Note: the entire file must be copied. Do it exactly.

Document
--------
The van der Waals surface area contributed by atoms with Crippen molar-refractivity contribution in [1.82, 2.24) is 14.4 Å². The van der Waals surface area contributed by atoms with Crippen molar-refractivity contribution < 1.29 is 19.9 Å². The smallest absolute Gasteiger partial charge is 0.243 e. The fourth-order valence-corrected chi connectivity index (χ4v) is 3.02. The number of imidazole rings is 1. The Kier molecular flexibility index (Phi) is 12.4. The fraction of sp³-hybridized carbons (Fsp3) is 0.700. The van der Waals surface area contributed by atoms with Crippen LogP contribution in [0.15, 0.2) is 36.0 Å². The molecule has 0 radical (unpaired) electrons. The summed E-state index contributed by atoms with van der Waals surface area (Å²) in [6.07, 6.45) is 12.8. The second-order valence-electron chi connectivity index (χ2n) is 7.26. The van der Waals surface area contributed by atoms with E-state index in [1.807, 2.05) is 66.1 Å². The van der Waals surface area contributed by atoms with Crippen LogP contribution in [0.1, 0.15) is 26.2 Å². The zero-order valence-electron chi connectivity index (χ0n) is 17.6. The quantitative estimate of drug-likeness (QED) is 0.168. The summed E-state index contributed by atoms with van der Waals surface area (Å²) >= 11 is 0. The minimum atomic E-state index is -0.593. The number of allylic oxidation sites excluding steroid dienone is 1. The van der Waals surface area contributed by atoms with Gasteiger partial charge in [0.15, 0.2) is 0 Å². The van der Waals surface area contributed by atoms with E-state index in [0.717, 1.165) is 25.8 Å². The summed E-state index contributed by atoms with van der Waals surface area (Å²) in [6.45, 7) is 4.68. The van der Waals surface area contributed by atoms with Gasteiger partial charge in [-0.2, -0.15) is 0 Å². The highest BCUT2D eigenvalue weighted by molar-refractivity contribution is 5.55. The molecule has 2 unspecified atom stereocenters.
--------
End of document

The van der Waals surface area contributed by atoms with Crippen molar-refractivity contribution in [1.82, 2.24) is 14.4 Å². The van der Waals surface area contributed by atoms with Crippen molar-refractivity contribution < 1.29 is 19.9 Å². The smallest absolute Gasteiger partial charge is 0.243 e. The fourth-order valence-corrected chi connectivity index (χ4v) is 3.02. The number of imidazole rings is 1. The Kier molecular flexibility index (Phi) is 12.4. The fraction of sp³-hybridized carbons (Fsp3) is 0.700. The van der Waals surface area contributed by atoms with Crippen LogP contribution in [0.15, 0.2) is 36.0 Å². The molecule has 0 radical (unpaired) electrons. The summed E-state index contributed by atoms with van der Waals surface area (Å²) in [6.07, 6.45) is 12.8. The second-order valence-electron chi connectivity index (χ2n) is 7.26. The van der Waals surface area contributed by atoms with E-state index in [1.807, 2.05) is 66.1 Å². The van der Waals surface area contributed by atoms with Crippen LogP contribution in [0.1, 0.15) is 26.2 Å². The zero-order valence-electron chi connectivity index (χ0n) is 17.6. The quantitative estimate of drug-likeness (QED) is 0.168. The summed E-state index contributed by atoms with van der Waals surface area (Å²) >= 11 is 0. The minimum atomic E-state index is -0.593. The number of allylic oxidation sites excluding steroid dienone is 1. The van der Waals surface area contributed by atoms with Gasteiger partial charge in [0.15, 0.2) is 0 Å². The van der Waals surface area contributed by atoms with E-state index in [0.717, 1.165) is 25.8 Å². The summed E-state index contributed by atoms with van der Waals surface area (Å²) in [6.45, 7) is 4.68. The van der Waals surface area contributed by atoms with Gasteiger partial charge in [-0.2, -0.15) is 0 Å². The highest BCUT2D eigenvalue weighted by molar-refractivity contribution is 5.55. The molecule has 2 unspecified atom stereocenters.